What if the Internet is just getting started?

Even though we’re less than two decades into public use of the internet, there is plenty of evidence that we’re still in the very early stages of what’s possible. As Kleiner Perkins’ Mary Meeker points out on TechCrunch, we’re only in Spring Training when it comes to the “re-imagination of nearly everything.” Her examples are excellent, from 125 years of land line telephones eclipsed by mobile phones in 2002 to Encyclopedia Britannica going out of print in 2012 after 244 years.

There are great examples of disruption all around us. We’re living in a very fast-changing world led primarily by the rapid connection of the entire planet through the Internet. This wave is taking us:

  • From diaries hidden from prying eyes to public timelines on Facebook
  • From scrapbooks to Pinterest and from flea markets to Ebay
  • From books and magazines controlled by publishers to blogs by anyone and everyone (like yours truly)
  • From professional sports commentators to anyone-as-contributor
  • From coupons to pull customers to personalization to push information to buyers
  • From sifting through what you know to figuring out what others know (Big Data)

The picture that’s being painted is one of remarkable re-imagination of nearly everything associated with how life is lived.


This disruption of nearly everything can be seen as a threat, and it is to many business and a number of people. It can also be a massive opportunity to those willing to be part of the re-imagining. Some of the change is driven by very visible, human activity and hands-on technology.

The rest is being figured out by very behind-the-scenes, hands-off machines as the inputs and outputs of algorithms…math formulas. Kevin Slavin does a great job explaining how algorithms are literally shaping a new world and becoming, “The Physics of Culture.”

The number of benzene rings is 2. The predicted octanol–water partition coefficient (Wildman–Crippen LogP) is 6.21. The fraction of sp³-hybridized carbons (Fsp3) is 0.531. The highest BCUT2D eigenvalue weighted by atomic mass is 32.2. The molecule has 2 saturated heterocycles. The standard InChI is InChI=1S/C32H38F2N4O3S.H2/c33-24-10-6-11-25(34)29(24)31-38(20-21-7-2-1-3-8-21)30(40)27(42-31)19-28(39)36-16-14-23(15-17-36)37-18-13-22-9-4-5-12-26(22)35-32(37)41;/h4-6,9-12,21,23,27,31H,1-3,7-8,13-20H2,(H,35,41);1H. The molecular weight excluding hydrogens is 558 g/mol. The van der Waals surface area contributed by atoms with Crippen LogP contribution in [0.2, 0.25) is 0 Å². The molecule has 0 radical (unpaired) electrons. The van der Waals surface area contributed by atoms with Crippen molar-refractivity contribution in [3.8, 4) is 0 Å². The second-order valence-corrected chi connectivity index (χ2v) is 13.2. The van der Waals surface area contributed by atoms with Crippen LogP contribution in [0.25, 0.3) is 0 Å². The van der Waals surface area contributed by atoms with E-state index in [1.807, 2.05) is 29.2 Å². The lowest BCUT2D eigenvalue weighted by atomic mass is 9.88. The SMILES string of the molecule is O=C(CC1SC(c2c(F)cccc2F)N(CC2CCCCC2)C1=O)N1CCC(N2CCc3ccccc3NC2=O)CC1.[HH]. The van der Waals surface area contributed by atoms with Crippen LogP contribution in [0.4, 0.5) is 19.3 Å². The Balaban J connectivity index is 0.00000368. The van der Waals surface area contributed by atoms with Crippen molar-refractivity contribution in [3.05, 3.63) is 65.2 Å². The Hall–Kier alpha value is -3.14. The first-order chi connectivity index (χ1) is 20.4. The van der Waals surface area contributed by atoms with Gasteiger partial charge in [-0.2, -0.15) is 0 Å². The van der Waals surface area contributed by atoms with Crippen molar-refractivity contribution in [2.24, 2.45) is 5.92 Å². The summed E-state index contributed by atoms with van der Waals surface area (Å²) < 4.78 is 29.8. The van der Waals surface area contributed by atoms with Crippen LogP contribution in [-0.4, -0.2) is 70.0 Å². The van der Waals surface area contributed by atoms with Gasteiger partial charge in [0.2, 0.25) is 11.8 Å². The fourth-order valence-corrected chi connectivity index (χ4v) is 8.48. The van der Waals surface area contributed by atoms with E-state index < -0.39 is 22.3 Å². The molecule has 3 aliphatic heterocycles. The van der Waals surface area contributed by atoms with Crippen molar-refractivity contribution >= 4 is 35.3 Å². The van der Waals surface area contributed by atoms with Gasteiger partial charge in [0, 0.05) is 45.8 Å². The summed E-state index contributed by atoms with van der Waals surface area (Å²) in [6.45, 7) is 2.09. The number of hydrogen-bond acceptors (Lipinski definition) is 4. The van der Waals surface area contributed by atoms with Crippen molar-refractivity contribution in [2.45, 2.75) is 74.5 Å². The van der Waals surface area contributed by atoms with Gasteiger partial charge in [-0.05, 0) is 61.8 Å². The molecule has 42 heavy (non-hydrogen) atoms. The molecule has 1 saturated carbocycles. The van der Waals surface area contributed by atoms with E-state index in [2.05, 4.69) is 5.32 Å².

How far can we take this re-imagination? As far as both people and machines can stretch and as quickly as can be tolerated by the marketplace. Keep in mind that there’s a generation behind us that is much more ready to accept wholesale change than those of us who grew up in a world fundamentally the same as that of our grandparents. For them, the acceleration will be even greater than what we’ve experienced. Exciting, scary, and inevitable.


Categories: Data Analytics / Big Data, Disciplines, Disruption

Author:Chris Taylor

Reimagining the way work is done through big data, analytics, and event processing. There's no end to what we can change and improve. I wear myself out...

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10 Comments on “What if the Internet is just getting started?”

  1. Putcha V. Narasimham
    May 31, 2012 at 8:52 pm #

    Chris: I have been reading your blogs as they appeared and randomly responded…blog to blog. Now I find that you have some deeper themes and you are piecing together profound thoughts.

    This piece is very inviting and compelling… I can’t wait to hear Kevin Slavin but I want you to know you have done a great job in this blog. Keep at it or similar stuff!


  2. June 1, 2012 at 4:59 am #

    Chris, I would be real interested to hear the speculations of some others about where they think things are going. My view of “the Internet” is that it is just plumbing. We have roads. They started as dirt two-tracks and now we have superhighways. We had open drains and now we have huge underground drainpipes as big as houses.

    As time goes on, our infrastructure gets…well…bigger. This has already begun to happen with the Internet as we started using copper phone lines with dial-up connections and now we use fiber and wireless. Much of what we can do today is limited by the size of our pipes. In the future, our pipes will be much larger. Computer interfaces will connect directly to our brains and our scientists will have enough information to be able to provide us with full (five) sensory input/output.